Plastic Ban Backfires In HUGE Way

A study into New Jersey’s ban on single-use plastic bags found that the ban was unsuccessful at curbing plastic consumption in the state, the Washington Examiner reported.

New Jersey’s plastic bag ban was signed into law in November 2020 by Democrat Governor Phil Murphy and took effect in May 2022. Murphy claimed at the time that the law would mitigate litter from plastic and help curb climate change.

While other states also enacted bans on single-use plastic bags, New Jersey’s was the strictest of its kind, barring all grocery and retail stores from offering customers plastic shopping bags while also preventing larger grocery stores (more than 2,500 sq ft) from offering either plastic or paper single-use bags.

The law also banned the use of polystyrene take-out containers and plastic straws unless a customer requested them.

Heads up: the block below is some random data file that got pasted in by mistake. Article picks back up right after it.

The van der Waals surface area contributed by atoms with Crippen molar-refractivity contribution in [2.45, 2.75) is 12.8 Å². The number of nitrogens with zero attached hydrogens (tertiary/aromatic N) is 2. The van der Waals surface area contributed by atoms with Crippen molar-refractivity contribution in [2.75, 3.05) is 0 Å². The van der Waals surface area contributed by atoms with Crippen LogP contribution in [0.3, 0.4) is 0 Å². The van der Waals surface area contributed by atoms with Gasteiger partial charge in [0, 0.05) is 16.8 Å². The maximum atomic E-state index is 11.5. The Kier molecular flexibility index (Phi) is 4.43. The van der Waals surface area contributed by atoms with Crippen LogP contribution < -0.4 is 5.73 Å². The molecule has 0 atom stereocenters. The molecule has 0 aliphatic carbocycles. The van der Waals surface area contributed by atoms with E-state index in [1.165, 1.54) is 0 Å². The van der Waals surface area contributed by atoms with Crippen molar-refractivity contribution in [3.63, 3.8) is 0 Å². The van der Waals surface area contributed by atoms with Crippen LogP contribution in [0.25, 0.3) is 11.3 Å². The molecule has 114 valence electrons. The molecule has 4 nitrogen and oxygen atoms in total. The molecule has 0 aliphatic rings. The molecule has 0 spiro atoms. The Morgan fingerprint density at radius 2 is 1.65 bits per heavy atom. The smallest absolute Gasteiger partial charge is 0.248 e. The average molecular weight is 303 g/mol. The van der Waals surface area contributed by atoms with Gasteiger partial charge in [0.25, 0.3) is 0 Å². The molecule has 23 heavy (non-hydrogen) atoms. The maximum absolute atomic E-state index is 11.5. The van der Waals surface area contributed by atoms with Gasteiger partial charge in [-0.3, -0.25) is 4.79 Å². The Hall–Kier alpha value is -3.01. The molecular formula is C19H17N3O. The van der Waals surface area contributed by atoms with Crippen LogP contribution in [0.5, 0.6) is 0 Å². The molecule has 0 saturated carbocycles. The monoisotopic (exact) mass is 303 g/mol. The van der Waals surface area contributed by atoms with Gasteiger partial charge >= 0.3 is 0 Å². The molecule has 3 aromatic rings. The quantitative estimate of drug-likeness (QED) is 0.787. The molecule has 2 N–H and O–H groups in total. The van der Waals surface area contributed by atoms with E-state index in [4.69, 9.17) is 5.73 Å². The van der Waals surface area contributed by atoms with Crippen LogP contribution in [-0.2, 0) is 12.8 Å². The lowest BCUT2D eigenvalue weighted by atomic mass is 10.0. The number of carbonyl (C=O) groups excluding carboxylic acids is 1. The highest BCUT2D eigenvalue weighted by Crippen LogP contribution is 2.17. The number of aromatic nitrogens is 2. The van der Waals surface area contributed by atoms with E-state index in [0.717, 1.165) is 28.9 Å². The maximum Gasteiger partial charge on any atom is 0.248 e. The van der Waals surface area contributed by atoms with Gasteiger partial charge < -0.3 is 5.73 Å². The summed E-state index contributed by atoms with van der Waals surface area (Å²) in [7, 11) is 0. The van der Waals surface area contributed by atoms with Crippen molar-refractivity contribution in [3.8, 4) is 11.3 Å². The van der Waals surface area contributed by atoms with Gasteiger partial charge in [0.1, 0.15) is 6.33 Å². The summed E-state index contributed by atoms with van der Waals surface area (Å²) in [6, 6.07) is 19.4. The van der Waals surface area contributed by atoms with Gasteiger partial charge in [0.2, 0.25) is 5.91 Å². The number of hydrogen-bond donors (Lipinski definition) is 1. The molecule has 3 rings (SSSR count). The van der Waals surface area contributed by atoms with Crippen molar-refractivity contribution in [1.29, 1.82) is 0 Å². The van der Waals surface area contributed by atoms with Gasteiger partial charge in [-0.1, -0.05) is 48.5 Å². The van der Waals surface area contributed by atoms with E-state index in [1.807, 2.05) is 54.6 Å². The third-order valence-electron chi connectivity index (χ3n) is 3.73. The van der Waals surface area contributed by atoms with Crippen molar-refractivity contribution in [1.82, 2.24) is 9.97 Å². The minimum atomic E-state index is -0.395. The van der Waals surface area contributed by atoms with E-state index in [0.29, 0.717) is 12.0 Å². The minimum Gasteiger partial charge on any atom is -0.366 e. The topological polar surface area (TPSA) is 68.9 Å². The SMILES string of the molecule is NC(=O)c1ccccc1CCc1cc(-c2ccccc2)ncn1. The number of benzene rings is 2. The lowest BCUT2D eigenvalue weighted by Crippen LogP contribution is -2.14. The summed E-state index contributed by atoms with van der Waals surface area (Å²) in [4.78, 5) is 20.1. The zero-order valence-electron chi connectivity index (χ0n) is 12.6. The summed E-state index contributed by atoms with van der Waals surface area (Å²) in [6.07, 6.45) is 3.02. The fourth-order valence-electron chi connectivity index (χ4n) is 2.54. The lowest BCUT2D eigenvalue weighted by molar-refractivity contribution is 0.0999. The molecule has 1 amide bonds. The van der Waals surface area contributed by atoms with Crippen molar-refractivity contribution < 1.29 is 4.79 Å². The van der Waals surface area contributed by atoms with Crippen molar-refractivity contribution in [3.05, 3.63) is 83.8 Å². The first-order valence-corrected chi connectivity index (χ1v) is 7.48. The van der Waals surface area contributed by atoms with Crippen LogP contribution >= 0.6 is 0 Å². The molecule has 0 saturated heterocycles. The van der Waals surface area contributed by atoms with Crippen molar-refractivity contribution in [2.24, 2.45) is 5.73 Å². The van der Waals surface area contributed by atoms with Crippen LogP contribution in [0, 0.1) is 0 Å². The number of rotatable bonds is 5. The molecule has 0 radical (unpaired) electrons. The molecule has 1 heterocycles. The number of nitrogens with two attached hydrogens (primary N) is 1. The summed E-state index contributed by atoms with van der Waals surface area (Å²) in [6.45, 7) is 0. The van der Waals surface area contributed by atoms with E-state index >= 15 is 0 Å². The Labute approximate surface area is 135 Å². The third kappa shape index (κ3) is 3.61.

With plastic bags no longer an option, consumers switched to reusable bags, often made of woven and non-woven polypropylene plastic that were only used a few times before they were discarded.

The surge in reusable shopping bags also created new environmental problems. According to a 2018 report from Denmark on the life cycle of reusable grocery bags, consumers would need to use a cotton bag at least 7,100 times for it to have a positive effect on the environment.

According to a Freedonia Group study released on January 9, New Jersey’s ban on single-use plastic bags has produced the opposite effect than intended, with residents of the state using three times the amount of plastic now than they did before the ban took effect.

Before the ban, residents consumed 53 million pounds of plastic. But now, plastic consumption in the state has increased to 151 million pounds.

Twelve other states, including California, Colorado, New York, Oregon, and Vermont, have all passed laws restricting or banning single-use plastic bags – all with the intent of reducing plastic consumption and litter.